Bravery in the Face Of Fatal Fire

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The heroics of New York’s bravest and finest prevented the effects of a high-rise Rockaway Beach fire from becoming worse than they were. On the morning of Friday, January 12, a blaze broke out on the 11th floor of Dayton Beach Park development, 8800 Shore Front Parkway. With all hands on deck, police and firefighters from Rockaway and beyond, came through to control the fire and bring residents to safety.

At around 11:20 a.m., a fire broke out in apartment 11P of the 13-story residential co-op building. Firefighters from Engine 266 and Ladder 137, as well as police from the 100th Precinct were among the first to arrive. As firefighters worked to control the blaze and rescue residents, officers from the 100th Precinct ran into the burning building to help residents that were trapped. According to a Facebook post from the City of Long Beach Fire Department, 100th Precinct Police Officer Marc Pennetti, of Island Park, and his partner, Sgt. Brovakosi were among the first on scene. “Both officers were able to rescue a trapped occupant on the 12th floor and carry them down to the street. Both officers then rushed back into the building and rescued a second trapped victim on the 11th floor,” the post read. Pennetti and Brovakosi were among nine cops that were transported to hospitals following the fire, to be treated for smoke inhalation.

As the fire raged on, more units arrived, including officers from the 101st Precinct. Among them was Officer Glenn Ziminski, whose heroic efforts were caught on camera (see the cover photo). The Rockaway Times sat down with Officer Ziminski to hear the story behind the photo of him carrying an elderly man outside of the building. “It was a pretty chaotic scene with cops and firefighters bringing people out from the building,” Officer Ziminski, a Neighborhood Coordination Officer who has been with the NYPD for 12 years, said. Among the chaos, he could hear screams from an elderly man who was standing outside of the burning building, but still in harm’s way. “The gentleman said he recently had a stroke and he was legally blind. He couldn’t go anywhere and was standing near the building as the fire department was breaking glass and debris was falling from the windows above. I said to myself, I have to get him out of here,” Ziminski, a father of three from Suffolk, recalled. Without hesitating, the officer picked up the man and carried him over to safety inside the next building. “It was just human nature. It was the right thing to do, what most cops would do,” he said. Ziminski also credited fellow 101st Precinct officer Sergeant Berkowitz with rescuing people at the scene.

By 12:47 p.m., the fire was under control. Despite the amazing efforts of first responders, the fire showed its strength. In total, 17 people were injured, including nine cops, three firefighters and five residents—most overcome with smoke inhalation. Most of the injured have since recovered. However, one victim was in critical condition as she was taken to the hospital—91-year-old Ethel Davis, who lived on the 12th floor. Tragically, Davis died on Saturday morning. The fire also left some families displaced due to smoke and water damage in surrounding apartments. By the end of the day on Friday, they were relocated to other Dayton Beach Park apartments that were vacant.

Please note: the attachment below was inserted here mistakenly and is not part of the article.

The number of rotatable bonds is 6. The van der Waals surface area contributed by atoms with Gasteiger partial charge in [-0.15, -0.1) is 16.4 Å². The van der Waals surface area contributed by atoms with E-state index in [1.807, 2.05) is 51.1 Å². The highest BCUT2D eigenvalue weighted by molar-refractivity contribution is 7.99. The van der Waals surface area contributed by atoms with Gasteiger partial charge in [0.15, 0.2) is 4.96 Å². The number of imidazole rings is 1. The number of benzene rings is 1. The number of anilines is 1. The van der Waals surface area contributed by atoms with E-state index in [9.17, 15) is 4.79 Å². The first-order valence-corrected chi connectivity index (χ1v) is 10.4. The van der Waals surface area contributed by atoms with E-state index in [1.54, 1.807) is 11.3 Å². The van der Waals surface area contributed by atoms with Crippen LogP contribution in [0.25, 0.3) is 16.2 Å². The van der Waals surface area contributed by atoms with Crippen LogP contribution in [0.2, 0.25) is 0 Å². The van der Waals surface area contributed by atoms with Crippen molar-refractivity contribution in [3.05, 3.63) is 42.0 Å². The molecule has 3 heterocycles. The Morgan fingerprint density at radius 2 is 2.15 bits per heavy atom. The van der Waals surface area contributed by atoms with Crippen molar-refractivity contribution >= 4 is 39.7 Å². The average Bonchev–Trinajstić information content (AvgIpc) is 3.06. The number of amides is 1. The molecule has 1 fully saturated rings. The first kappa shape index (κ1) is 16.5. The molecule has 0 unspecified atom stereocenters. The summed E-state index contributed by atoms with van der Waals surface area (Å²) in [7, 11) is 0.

“This was a horrible situation for the tenants there. My thoughts and prayers are with them and with the officers and firefighters that were injured,” Officer Ziminski said.

Fire Marshals have determined the cause of the fire to be an accident caused by a halogen lamp that fell too close to combustibles. A smoke alarm was not present, according to the FDNY. According to neighbors, this was an accident that could have been prevented. Many neighbors claimed that the resident of the apartment where the fire started, was a hoarder, and conditions in the apartment made it easy for the fire to spread and difficult to control. Neighbors claimed that the building had not undergone apartment inspections for a few years.

“My apartment is destroyed from the fire,” Helen Lee, who lived next door to the apartment where the fire broke out, said. “For years, I filed complaints to management about my neighbors’ hoarding. A few years back,  when called for a gas leak, FDNY couldn't even open his door because of all the debris. I can barely remember the last time my apartment was inspected, I think it was a few years after Hurricane Sandy. This all could have been prevented if the proper precautions were taken earlier.”

On Sunday, a press conference was held to call out the Housing Preservation Department (HPD) for lack of oversight in providing annual apartment inspections (See Page 8 for details.)

Neighbors have started to rally for those that were impacted by the tragedy. GoFundMe campaigns have been started to raise money for the family of Ethel Davis and for resident Helen Lee, who lost everything in the fire. To donate, head to www.gofundme.com/for-the-family-of-ethel-davis and www.gofundme.com/8pd98g-house-fire-destroys-everything.

 

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